To Drill, or not to Drill, that is the question. :) I'm talking about Shells of course! This is a recent concern, of questionable origin, and here are my thoughts on the subject:
1. Piercing (drilling) the shells is the traditional way of the ancient Hawaiians. They couldn't go to the hardware store to buy glue. They used sharpened pieces of bone, tooth or other shells to pierce holes in the shells so that they could string them into leis. They often used their own long hair as a stringing material!
2. Piercing the shell is always done in the hinge area which is the thickest, strongest part of the shell. The hinge area is the oldest and least fragile part of the shell, the shell grows outwards from the hinge towards the scallop edges (which are the thinnest & sharpest part of the shell).
3. Piercing or drilling a hole in the hinge area of the shell does NOT weaken the shell. In fact, many, many shells are found with natural holes in them. These natural holes are the result of predatory Cone Shell attacks as the Cone tries to consume the scallop within the shell.
4. A ridiculous claim has been made that drilling holes in the shells is "disrespectful". All I can say to this is - I am 100% sure that the amazing Hawaiian women of the Forbidden Island of Ni'ihau, the most talented and revered Shell Lei Makers in the World, would be very, very hurt at that statement, as 100% of their shells are pierced...! Just google "Niihau Shell Lei Makers" to watch numerous YouTube videos of them at work, piercing their shells! This is the way they have made their shell leis for many Generations.
5. Adhesives - do they work or not? Well the answer is yes & no. I would not want to trust my prized Sunrise Shell to a crafter's adhesive, even the most popular E-6000 brand. Any flexible adhesive should be avoided at all costs! The only type of adhesive I would use is a 2-part epoxy, but even this has some drawbacks:
5.a. An epoxy, or any other man made material for that matter, is only as good as the manufacturing process with which it is made. As a former Manufacturing Quality Engineering Manager (10 years with Apple Computer, 10 years in the Automotive Industry) I can tell you with absolute certainty that no process is foolproof. If one or more components/processes of the epoxy is defective, so is the epoxy bond, your shell will fall off.
5.b. Epoxy has a shelf life. Can you be sure that the epoxy used on your shell was used within its dated shelf life? If not, the bond is not secure, your shell will fall off.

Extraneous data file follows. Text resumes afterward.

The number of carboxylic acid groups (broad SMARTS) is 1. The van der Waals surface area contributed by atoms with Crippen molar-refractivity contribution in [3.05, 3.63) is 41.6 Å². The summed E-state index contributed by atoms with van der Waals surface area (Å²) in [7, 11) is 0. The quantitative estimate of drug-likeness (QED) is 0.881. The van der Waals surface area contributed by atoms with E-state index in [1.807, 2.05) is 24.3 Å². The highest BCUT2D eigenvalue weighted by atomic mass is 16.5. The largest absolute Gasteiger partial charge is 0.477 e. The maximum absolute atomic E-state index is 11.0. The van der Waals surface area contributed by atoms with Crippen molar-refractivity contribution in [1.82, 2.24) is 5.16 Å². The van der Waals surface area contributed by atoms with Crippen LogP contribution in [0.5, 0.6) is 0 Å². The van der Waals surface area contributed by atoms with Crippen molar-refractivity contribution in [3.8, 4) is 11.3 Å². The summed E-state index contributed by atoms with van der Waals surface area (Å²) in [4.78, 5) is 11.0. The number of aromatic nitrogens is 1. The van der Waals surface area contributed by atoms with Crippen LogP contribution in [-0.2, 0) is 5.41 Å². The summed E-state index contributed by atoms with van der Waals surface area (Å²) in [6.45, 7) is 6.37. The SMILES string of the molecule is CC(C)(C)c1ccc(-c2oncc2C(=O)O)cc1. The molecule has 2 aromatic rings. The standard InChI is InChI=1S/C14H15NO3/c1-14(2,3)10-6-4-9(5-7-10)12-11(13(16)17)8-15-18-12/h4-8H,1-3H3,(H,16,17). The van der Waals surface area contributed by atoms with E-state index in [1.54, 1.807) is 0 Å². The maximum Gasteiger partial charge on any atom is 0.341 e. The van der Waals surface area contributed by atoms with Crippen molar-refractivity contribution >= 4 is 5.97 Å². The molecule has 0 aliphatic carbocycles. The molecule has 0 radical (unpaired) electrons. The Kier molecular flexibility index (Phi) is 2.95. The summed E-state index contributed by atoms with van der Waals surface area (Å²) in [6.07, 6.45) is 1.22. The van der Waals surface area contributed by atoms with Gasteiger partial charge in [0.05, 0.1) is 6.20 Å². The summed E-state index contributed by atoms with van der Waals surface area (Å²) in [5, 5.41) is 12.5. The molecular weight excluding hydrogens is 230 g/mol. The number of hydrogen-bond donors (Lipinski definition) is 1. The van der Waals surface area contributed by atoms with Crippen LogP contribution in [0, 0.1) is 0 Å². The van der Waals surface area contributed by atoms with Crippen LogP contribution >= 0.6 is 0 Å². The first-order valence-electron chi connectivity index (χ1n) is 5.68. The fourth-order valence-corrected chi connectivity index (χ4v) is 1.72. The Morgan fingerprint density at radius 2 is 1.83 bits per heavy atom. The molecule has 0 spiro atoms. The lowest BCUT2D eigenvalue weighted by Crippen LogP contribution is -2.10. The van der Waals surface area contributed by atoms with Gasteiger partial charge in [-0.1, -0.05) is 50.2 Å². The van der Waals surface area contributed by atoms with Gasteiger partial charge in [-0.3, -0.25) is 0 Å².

5.c. Epoxy must be mixed absolutely perfectly. If the mixing process is not followed per the product's specification, the bond is not secure.
5.d. Epoxy must be used within the manufacture's specified climate parameters - that is, temperature and humidity. Here in Hawaii it is frequently hot and rainy so this is a very important concern that often goes ignored by many who are trying to 'pump out' lots of jewelry as quickly as possible.
5.e. Preparation of the surfaces to be epoxied is extremely important. Surfaces contaminated by sweaty hands, lotions, oils, soaps, acids, wax, salt water, food - anything, will cause the epoxy to become separated from the shell surface, and you will lose your shell.
5.f. Storage of the epoxy is also important. Has the epoxy been stored outside in the sun, in the hot trunk of a car, etc...?
5.g. Epoxy does not last for a lifetime. Eventually it does become brittle and will crack. Even clear epoxy tends to turn yellow rather quickly, that is why some people like to use grains of sand to hide the yellow color, but this is merely a cosmetic issue.
5.h. Epoxy will soften with heat, even when used correctly. I would not trust a shell that has been made with epoxy in a hot tub or jacuzzi. Even extremely hot showers or prolonged high body heat can soften the epoxy bond.
So, do I use epoxy? Yes, sometimes I do. I like my design of the "floating" Sunrise Shell with the Puka Shell epoxied to the back so that nothing is seen except the beautiful Sunrise Shell. But I also trust my 20 years of experience in Manufacturing Quality Engineering, and I am confident in my ability to follow the process to the "T" and to inspect the products that I use for shelf life and all other manufacturer's specifications and process parameters, to ensure a secure bond.
To sum this discussion up I will say this: If you want to wear your shell as jewelry, and if you want to wear it all the time in all weather and temperature conditions, have your shell pierced just as the old Hawaiian Ali'i did and enjoy it for a life time! If you prefer the look of the epoxied shells, you have been informed of the potential failures, and you should be confident in your jewelry maker's ability to follow all the epoxy processes correctly.
I hope this note has been informative.